This image shows a new soda vending machine. Coca-Cola, PepsiCo and Dr Pepper announced that they'll roll out new vending machines as a response to the intensifying criticism over sugary sodas.
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NEW YORK — As criticism over sugary soft drinks intensifies, Coke, Pepsi, and Dr Pepper are rolling out new vending machines that will put calorie counts right at your fingertips.
The move comes ahead of a new regulation that would require restaurant chains and vending machines to post calorie information as early as next year, although the timetable and specifics for complying with that requirement are still being worked out.
"They're seeing the writing on the wall and want to say that it's corporate responsibility," said Mike Jacobson, executive director of the Center for Science in the Public Interest, which advocates for food safety and nutrition.
The U.S. Food and Drug Administration has proposed a less-stringent amendment that would allow vending operators to post the information on a poster on the side of the machine, Jacobson said. But he said the industry's announcement Monday shows posting calories right on machines is perfectly feasible.
"This would be an important step forward," he said. "Currently, people don't think about calories when they go up to a vending machine. Having the calories right on the button will help them make choices."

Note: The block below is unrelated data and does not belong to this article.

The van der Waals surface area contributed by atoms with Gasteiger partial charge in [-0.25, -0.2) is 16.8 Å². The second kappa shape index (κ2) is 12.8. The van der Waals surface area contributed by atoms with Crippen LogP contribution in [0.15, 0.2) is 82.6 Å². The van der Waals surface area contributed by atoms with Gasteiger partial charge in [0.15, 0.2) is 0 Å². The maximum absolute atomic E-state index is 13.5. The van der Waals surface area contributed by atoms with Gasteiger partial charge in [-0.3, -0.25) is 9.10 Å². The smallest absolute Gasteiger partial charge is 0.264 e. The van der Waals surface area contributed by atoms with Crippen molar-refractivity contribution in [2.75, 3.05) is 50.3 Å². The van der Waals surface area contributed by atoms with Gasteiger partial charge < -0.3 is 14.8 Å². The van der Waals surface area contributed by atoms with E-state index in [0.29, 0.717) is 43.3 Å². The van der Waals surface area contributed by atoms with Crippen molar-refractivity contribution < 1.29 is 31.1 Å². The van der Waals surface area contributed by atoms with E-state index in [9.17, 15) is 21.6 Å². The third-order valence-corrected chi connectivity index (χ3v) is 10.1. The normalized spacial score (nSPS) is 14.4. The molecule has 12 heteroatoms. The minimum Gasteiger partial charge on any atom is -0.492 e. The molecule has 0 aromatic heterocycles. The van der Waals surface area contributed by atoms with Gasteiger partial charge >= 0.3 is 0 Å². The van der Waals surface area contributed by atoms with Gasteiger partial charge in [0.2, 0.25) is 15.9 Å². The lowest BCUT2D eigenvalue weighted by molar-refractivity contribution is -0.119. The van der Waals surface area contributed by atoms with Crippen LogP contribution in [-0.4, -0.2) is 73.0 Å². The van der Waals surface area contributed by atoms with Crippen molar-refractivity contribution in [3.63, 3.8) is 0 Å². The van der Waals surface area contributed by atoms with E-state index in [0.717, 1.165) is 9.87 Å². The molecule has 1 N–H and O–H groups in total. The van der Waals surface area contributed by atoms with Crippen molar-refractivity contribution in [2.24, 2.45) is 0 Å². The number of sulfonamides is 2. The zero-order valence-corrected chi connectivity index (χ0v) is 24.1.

The American Beverage Association, which represents Coca-Cola Co., PepsiCo Inc., and Dr Pepper Snapple Group Inc., said the calorie counts will be on the buttons of the machines, which will also feature small decals reminding the thirsty that they can choose a low-calorie drink.
The vending machines will launch in Chicago and San Antonio municipal buildings in 2013 before appearing nationally.
Without providing specifics, the American Beverage Association said the machines will also increase the availability of lower-calorie and zero-calorie drinks.
"We have market research that says consumers really like this — they like choice, they like the ability to make choices," said Susan Neely, president of the American Beverage Association.
But she said the group has not done any research on whether providing such information impacts the choices people actually end up making. Notably, the ABA has aggressively fought New York City's ban on the sale of large sugary drinks, as well as measures in other municipalities that would tax soft drinks.
A mock-up of the new machine provided by Coca-Cola showed 20-ounce bottles of its flagship drink and Sprite inside vending machines, with labels on the glass stating "240 calories."
The move also comes as the soft drink industry has come under increasing fire for fueling rising obesity rates. Last month, New York City approved a first-in-the-nation plan to prohibit the sale of sugary drinks over 16 ounces in the city's restaurants, movie theaters, and stadiums. The beverage industry aggressively fought the measure, saying it takes away customer choice.
Soft drink makers are also dealing with shifting consumer habits. Soda consumption per person has been declining in the U.S. since 1998, according to the Beverage Digest. The decline is partly the result of the growing number of drink options, such as flavored waters, bottled teas, and sports drinks.
As a result, Coke, Pepsi and Dr Pepper are focusing on developing more diet drinks, as well as expanding into other types of drinks to reduce their reliance on sodas.
There is no timetable for when all vending machines will be converted. Coke, Pepsi, and Dr Pepper often work with third-party vending machine operators.
Vending machines account for about 13 percent of sales volume, a figure that has remained relatively unchanged in recent years, according to Beverage Digest.
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